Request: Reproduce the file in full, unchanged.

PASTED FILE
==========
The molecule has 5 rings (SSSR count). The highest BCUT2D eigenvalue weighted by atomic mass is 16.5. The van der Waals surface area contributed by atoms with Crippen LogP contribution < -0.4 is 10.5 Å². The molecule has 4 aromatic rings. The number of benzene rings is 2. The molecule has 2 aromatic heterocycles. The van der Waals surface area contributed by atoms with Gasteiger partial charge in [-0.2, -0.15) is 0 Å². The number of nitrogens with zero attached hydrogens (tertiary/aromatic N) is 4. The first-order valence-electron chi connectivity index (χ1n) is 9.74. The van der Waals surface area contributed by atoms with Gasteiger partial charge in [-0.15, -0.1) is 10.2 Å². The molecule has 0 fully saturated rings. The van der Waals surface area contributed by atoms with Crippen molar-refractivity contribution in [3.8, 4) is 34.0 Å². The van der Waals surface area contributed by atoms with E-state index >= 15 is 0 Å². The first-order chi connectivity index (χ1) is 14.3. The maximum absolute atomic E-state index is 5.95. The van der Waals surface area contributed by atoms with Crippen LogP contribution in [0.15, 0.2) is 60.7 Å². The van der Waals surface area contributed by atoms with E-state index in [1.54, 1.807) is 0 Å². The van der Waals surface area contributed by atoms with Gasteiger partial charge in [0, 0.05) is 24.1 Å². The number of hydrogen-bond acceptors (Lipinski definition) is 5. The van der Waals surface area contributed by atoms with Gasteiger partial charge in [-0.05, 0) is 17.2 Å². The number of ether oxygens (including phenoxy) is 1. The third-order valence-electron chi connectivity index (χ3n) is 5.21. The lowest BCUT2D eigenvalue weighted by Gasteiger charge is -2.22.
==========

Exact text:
The molecule has 5 rings (SSSR count). The highest BCUT2D eigenvalue weighted by atomic mass is 16.5. The van der Waals surface area contributed by atoms with Crippen LogP contribution < -0.4 is 10.5 Å². The molecule has 4 aromatic rings. The number of benzene rings is 2. The molecule has 2 aromatic heterocycles. The van der Waals surface area contributed by atoms with Gasteiger partial charge in [-0.2, -0.15) is 0 Å². The number of nitrogens with zero attached hydrogens (tertiary/aromatic N) is 4. The first-order valence-electron chi connectivity index (χ1n) is 9.74. The van der Waals surface area contributed by atoms with Gasteiger partial charge in [-0.15, -0.1) is 10.2 Å². The molecule has 0 fully saturated rings. The van der Waals surface area contributed by atoms with Crippen molar-refractivity contribution in [3.8, 4) is 34.0 Å². The van der Waals surface area contributed by atoms with E-state index >= 15 is 0 Å². The first-order chi connectivity index (χ1) is 14.3. The maximum absolute atomic E-state index is 5.95. The van der Waals surface area contributed by atoms with Crippen LogP contribution in [0.15, 0.2) is 60.7 Å². The van der Waals surface area contributed by atoms with E-state index in [1.54, 1.807) is 0 Å². The van der Waals surface area contributed by atoms with Gasteiger partial charge in [0, 0.05) is 24.1 Å². The number of hydrogen-bond acceptors (Lipinski definition) is 5. The van der Waals surface area contributed by atoms with Gasteiger partial charge in [-0.05, 0) is 17.2 Å². The number of ether oxygens (including phenoxy) is 1. The third-order valence-electron chi connectivity index (χ3n) is 5.21. The lowest BCUT2D eigenvalue weighted by Gasteiger charge is -2.22.